Patent Fraud
Volume 83, No. 1, Fall 2010
By David O. Taylor [PDF]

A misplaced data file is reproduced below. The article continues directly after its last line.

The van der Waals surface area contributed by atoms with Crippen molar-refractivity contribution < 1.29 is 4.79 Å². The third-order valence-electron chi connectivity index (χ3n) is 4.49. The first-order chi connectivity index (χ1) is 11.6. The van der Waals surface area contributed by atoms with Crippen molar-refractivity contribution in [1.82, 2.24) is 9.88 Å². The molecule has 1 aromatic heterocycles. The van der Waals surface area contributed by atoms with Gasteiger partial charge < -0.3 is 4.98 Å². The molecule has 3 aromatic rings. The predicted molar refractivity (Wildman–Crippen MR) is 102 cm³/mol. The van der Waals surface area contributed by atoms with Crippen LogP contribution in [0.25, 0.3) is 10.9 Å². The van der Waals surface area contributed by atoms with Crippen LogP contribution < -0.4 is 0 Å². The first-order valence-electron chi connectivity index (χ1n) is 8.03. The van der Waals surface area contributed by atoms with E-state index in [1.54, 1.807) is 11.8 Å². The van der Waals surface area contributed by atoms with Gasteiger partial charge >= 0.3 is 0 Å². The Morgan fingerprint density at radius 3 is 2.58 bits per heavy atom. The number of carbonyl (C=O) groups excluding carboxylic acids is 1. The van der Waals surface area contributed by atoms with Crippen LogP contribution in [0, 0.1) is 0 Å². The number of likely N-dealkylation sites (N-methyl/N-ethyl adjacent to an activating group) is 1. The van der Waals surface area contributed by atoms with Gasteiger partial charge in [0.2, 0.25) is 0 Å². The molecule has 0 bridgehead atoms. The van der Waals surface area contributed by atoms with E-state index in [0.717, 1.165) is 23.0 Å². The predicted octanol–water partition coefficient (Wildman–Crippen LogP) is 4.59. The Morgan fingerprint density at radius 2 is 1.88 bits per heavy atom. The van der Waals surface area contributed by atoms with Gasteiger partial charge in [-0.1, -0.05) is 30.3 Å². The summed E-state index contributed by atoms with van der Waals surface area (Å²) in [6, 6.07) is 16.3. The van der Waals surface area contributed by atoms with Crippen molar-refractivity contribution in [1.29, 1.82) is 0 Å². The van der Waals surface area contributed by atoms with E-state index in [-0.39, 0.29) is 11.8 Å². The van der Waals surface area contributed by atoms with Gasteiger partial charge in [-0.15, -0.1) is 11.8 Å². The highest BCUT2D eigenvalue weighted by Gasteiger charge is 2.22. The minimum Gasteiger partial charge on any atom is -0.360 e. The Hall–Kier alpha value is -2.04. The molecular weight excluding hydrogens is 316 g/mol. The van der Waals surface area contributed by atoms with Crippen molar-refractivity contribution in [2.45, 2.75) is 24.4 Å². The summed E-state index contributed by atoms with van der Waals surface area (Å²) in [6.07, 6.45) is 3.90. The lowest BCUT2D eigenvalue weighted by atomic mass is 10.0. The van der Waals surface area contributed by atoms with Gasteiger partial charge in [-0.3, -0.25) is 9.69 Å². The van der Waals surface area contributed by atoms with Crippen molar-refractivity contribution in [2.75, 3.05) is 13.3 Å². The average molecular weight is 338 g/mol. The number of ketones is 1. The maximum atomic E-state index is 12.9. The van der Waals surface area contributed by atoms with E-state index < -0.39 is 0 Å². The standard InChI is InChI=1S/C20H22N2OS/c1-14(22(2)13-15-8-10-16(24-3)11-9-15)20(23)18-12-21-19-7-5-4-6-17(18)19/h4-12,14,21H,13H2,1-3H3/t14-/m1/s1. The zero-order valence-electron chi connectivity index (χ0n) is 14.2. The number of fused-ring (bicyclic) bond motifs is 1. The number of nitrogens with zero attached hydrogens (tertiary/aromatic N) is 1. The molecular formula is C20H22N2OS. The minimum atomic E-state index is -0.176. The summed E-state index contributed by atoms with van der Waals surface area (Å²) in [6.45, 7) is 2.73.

Several recent judicial opinions suggest that patent law’s inequitable conduct doctrine is broken. These opinions indicate that—despite its admirable objective of encouraging disclosure of important information to the Patent Office—the inequitable conduct defense is being overused by alleged infringers in patent litigation to the detriment of the public. This overuse creates problems. First, it encourages overdisclosure of information to the Patent Office. In extreme cases, overdisclosure makes it difficult for patent examiners to identify information critical to deciding whether to issue patents, potentially resulting in the issuance of invalid patents. Second, overuse of the inequitable conduct defense unnecessarily increases costs associated with enforcement of patents. Costs to inventors, to the court system, and ultimately to the public itself all increase dramatically with each allegation of inequitable conduct. These problems with the inequitable conduct doctrine threaten the very purpose articulated in the patent clause in the Constitution—the promotion of the progress of science and useful arts. This Article analyzes the inequitable conduct doctrine and proposes a reform that would alleviate its present problems. “Patent fraud” should replace the current doctrine of inequitable conduct.

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